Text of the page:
After Grand Prix Kuala Lumpur
, a bunch of us actually stayed back for a couple of days and put in just a little time to play test a bit of Modern. A few of us had expected Deathrite Shaman
to receive the ban hammer, but until it was confirmed, we didn't want to go ahead and pretend it was already gone. Having said that, we didn't want to do nothing, either, and we did manage to assemble a gauntlet of the most popular decks, especially those that had Top 8ed at Grand Prix Prague.
We did very little work on Modern before the B&R announcement. It wasn't (pure) laziness, we just knew the format fairly well and figured something big would happen with the changes. There was no reason to go super deep if there was going to be a big shift.
We were paying a lot of attention as Born of the Gods
doesn't look to really shake up the format, so the B&R list would have a much larger impact. We definitely got started earlier working with preexisting decks and stock lists as our assumptions were there wouldn't be a lot of bannings and knowing which decks are inherently good is still useful.
BDM: How much of a monkey wrench do these changes represent?
These changes are great—the format felt a little stale and we were hoping for the environment to get shaken up. Big changes benefit the larger, stronger teams as it invalidates some of the old tournament results that other groups might rely on for outsourcing their testing.
Definitely throws a monkey wrench into the works, as Zoo and Faeries look to be two new archetypes to work on, and Jund is severely crippled. However, I am glad to see the format shaken up a bit, and I think our team is prepared to meet the challenge of figuring out how the ecosystem of Modern adapts to the changes.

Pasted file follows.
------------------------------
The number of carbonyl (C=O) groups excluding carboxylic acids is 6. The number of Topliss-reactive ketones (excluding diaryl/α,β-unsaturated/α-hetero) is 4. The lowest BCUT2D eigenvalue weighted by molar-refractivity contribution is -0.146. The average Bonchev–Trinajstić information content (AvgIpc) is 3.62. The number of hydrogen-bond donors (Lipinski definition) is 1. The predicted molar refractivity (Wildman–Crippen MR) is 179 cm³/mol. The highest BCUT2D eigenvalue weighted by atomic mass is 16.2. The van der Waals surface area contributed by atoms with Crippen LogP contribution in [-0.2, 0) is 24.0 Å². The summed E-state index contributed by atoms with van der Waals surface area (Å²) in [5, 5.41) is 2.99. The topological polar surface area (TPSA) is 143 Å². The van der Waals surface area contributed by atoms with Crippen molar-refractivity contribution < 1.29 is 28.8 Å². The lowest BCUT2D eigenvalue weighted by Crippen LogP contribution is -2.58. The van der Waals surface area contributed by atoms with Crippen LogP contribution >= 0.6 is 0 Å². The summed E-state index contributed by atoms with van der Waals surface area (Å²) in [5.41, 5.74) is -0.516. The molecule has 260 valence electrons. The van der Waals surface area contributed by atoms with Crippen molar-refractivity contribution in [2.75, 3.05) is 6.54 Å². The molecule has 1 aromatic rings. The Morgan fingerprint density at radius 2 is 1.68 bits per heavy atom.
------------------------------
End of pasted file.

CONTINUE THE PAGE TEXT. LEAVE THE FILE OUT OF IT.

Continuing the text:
I thought we had the format fairly figured out before, but the announcement can give us more of an edge, because BGx decks were quite dominant, not as hard to play, and something that a lot of people could default to.
These changes are huge. A lot of the popular decks got impacted both directly and indirectly, and plenty of new decks now exist. Whether they are good or not is yet to be seen, but I can tell you that we have a lot of team members sleeving up Wild Nacatl
s in anticipation (remember that this is the team that played Tempered Steel
, Zoo, then Tempered Steel
+ Zoo at three Pro Tours in a row in 2011).
It's been only a couple of days and we have yet to come to a conclusion. We are busy putting various Zoo and Faerie decks together, brewing new decks, and modifying old ones as we speak. We're sure that the format has changed, but only time will tell how much it has. I dare not speak for my team, but I personally believe that the format has been shaken up a fair bit and Modern won't be quite the same as before.
BDM: Any breakout players we should keep an eye out for on your team this time out?
I'm confident that all players on our team have the potential to Top 8 the Pro Tour, but I will definitely single out Elias Watsfeldt as the youngest member who has bags of talent that I hope he can show on the big stage!
Lee Shi Tian and Kelvin Chew have made it to the Sunday stage, while the rest of us are still pretty green. But if I were to put my money on someone, it would be Kuo Tzu-Ching. The last time he came close was during Pro Tour San Juan
, where he lost the "win-and-in" match to former Player of the Year Brad Nelson. If Kuo had emerged victorious instead, he would only need to ID the last round to make the Top 8. Two years ago, he also placed 10th at PT Avacyn Restored
(winning a consecutive eleven matches), missing out on the Top 8 with his abysmal tiebreakers but netting enough Pro Points to lock up Platinum that season. With ten Grand Prix Top 8s and a World Magic Cup